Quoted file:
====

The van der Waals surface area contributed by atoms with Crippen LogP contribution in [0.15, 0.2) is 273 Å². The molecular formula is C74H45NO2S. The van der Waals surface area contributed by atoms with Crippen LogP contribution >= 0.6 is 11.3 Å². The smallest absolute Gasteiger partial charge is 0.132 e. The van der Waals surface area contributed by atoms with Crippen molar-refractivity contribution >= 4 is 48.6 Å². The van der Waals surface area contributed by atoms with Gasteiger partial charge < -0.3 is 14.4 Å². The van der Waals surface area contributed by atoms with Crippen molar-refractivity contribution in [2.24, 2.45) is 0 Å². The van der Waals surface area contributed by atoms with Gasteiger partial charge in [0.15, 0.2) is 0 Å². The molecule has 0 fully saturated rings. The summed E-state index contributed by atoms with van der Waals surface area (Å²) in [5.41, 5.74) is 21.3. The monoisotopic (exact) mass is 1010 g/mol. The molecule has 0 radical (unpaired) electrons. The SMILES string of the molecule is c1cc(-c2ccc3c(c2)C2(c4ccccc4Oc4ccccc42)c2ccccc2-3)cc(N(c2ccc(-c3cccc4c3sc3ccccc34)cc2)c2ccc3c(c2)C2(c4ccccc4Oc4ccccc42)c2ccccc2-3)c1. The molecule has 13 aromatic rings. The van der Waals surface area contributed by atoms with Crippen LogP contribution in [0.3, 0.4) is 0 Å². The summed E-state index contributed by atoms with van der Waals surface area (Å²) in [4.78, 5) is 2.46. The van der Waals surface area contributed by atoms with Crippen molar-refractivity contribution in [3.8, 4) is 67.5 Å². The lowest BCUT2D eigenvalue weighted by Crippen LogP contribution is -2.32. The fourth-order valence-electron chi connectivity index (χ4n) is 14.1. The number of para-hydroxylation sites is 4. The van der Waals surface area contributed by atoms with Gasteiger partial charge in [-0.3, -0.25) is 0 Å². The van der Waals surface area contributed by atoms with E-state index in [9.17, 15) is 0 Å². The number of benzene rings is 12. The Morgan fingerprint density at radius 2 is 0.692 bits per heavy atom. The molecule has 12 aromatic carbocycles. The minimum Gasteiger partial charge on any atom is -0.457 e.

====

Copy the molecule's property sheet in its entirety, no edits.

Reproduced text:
The van der Waals surface area contributed by atoms with Crippen LogP contribution in [0.15, 0.2) is 273 Å². The molecular formula is C74H45NO2S. The van der Waals surface area contributed by atoms with Crippen LogP contribution >= 0.6 is 11.3 Å². The smallest absolute Gasteiger partial charge is 0.132 e. The van der Waals surface area contributed by atoms with Crippen molar-refractivity contribution >= 4 is 48.6 Å². The van der Waals surface area contributed by atoms with Gasteiger partial charge < -0.3 is 14.4 Å². The van der Waals surface area contributed by atoms with Crippen molar-refractivity contribution in [2.24, 2.45) is 0 Å². The van der Waals surface area contributed by atoms with Gasteiger partial charge in [0.15, 0.2) is 0 Å². The molecule has 0 fully saturated rings. The summed E-state index contributed by atoms with van der Waals surface area (Å²) in [5.41, 5.74) is 21.3. The monoisotopic (exact) mass is 1010 g/mol. The molecule has 0 radical (unpaired) electrons. The SMILES string of the molecule is c1cc(-c2ccc3c(c2)C2(c4ccccc4Oc4ccccc42)c2ccccc2-3)cc(N(c2ccc(-c3cccc4c3sc3ccccc34)cc2)c2ccc3c(c2)C2(c4ccccc4Oc4ccccc42)c2ccccc2-3)c1. The molecule has 13 aromatic rings. The van der Waals surface area contributed by atoms with Crippen LogP contribution in [0.3, 0.4) is 0 Å². The summed E-state index contributed by atoms with van der Waals surface area (Å²) in [4.78, 5) is 2.46. The van der Waals surface area contributed by atoms with Crippen molar-refractivity contribution in [3.8, 4) is 67.5 Å². The lowest BCUT2D eigenvalue weighted by Crippen LogP contribution is -2.32. The fourth-order valence-electron chi connectivity index (χ4n) is 14.1. The number of para-hydroxylation sites is 4. The van der Waals surface area contributed by atoms with Gasteiger partial charge in [-0.3, -0.25) is 0 Å². The van der Waals surface area contributed by atoms with E-state index in [9.17, 15) is 0 Å². The number of benzene rings is 12. The Morgan fingerprint density at radius 2 is 0.692 bits per heavy atom. The molecule has 12 aromatic carbocycles. The minimum Gasteiger partial charge on any atom is -0.457 e.